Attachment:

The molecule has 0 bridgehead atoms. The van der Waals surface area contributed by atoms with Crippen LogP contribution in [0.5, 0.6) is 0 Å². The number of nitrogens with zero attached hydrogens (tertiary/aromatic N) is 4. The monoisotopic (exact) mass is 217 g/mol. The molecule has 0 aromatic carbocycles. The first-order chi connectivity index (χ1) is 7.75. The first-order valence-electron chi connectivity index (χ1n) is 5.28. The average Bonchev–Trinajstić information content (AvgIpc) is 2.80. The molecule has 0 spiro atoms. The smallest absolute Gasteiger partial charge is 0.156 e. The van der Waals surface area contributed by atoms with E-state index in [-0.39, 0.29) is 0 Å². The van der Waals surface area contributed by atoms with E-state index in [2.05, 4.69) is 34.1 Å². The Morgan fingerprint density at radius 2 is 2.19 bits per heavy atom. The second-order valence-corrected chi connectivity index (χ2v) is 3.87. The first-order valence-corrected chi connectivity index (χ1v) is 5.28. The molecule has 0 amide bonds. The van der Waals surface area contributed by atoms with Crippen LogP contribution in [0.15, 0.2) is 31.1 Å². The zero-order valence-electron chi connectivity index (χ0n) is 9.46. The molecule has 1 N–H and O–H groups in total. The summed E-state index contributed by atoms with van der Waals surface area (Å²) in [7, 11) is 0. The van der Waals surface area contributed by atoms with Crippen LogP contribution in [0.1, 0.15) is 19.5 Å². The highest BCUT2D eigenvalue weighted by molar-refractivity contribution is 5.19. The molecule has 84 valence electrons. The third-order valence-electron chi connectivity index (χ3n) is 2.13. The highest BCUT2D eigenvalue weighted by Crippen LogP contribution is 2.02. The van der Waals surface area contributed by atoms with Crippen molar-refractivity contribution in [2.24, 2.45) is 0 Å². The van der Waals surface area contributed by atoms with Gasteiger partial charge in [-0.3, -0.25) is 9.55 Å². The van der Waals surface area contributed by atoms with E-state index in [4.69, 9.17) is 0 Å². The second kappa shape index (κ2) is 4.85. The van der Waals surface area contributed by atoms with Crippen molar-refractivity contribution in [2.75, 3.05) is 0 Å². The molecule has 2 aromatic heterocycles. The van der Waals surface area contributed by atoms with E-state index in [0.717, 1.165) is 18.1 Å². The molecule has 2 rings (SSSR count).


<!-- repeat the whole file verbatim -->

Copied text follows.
The molecule has 0 bridgehead atoms. The van der Waals surface area contributed by atoms with Crippen LogP contribution in [0.5, 0.6) is 0 Å². The number of nitrogens with zero attached hydrogens (tertiary/aromatic N) is 4. The monoisotopic (exact) mass is 217 g/mol. The molecule has 0 aromatic carbocycles. The first-order chi connectivity index (χ1) is 7.75. The first-order valence-electron chi connectivity index (χ1n) is 5.28. The average Bonchev–Trinajstić information content (AvgIpc) is 2.80. The molecule has 0 spiro atoms. The smallest absolute Gasteiger partial charge is 0.156 e. The van der Waals surface area contributed by atoms with E-state index in [-0.39, 0.29) is 0 Å². The van der Waals surface area contributed by atoms with E-state index in [2.05, 4.69) is 34.1 Å². The Morgan fingerprint density at radius 2 is 2.19 bits per heavy atom. The second-order valence-corrected chi connectivity index (χ2v) is 3.87. The first-order valence-corrected chi connectivity index (χ1v) is 5.28. The molecule has 0 amide bonds. The van der Waals surface area contributed by atoms with Crippen LogP contribution in [0.15, 0.2) is 31.1 Å². The zero-order valence-electron chi connectivity index (χ0n) is 9.46. The molecule has 1 N–H and O–H groups in total. The summed E-state index contributed by atoms with van der Waals surface area (Å²) in [7, 11) is 0. The van der Waals surface area contributed by atoms with Crippen LogP contribution in [0.1, 0.15) is 19.5 Å². The highest BCUT2D eigenvalue weighted by molar-refractivity contribution is 5.19. The molecule has 84 valence electrons. The third-order valence-electron chi connectivity index (χ3n) is 2.13. The highest BCUT2D eigenvalue weighted by Crippen LogP contribution is 2.02. The van der Waals surface area contributed by atoms with Crippen molar-refractivity contribution in [2.24, 2.45) is 0 Å². The van der Waals surface area contributed by atoms with Gasteiger partial charge in [-0.3, -0.25) is 9.55 Å². The van der Waals surface area contributed by atoms with E-state index in [4.69, 9.17) is 0 Å². The second kappa shape index (κ2) is 4.85. The van der Waals surface area contributed by atoms with Crippen molar-refractivity contribution in [2.75, 3.05) is 0 Å². The molecule has 2 aromatic heterocycles. The van der Waals surface area contributed by atoms with E-state index in [0.717, 1.165) is 18.1 Å². The molecule has 2 rings (SSSR count).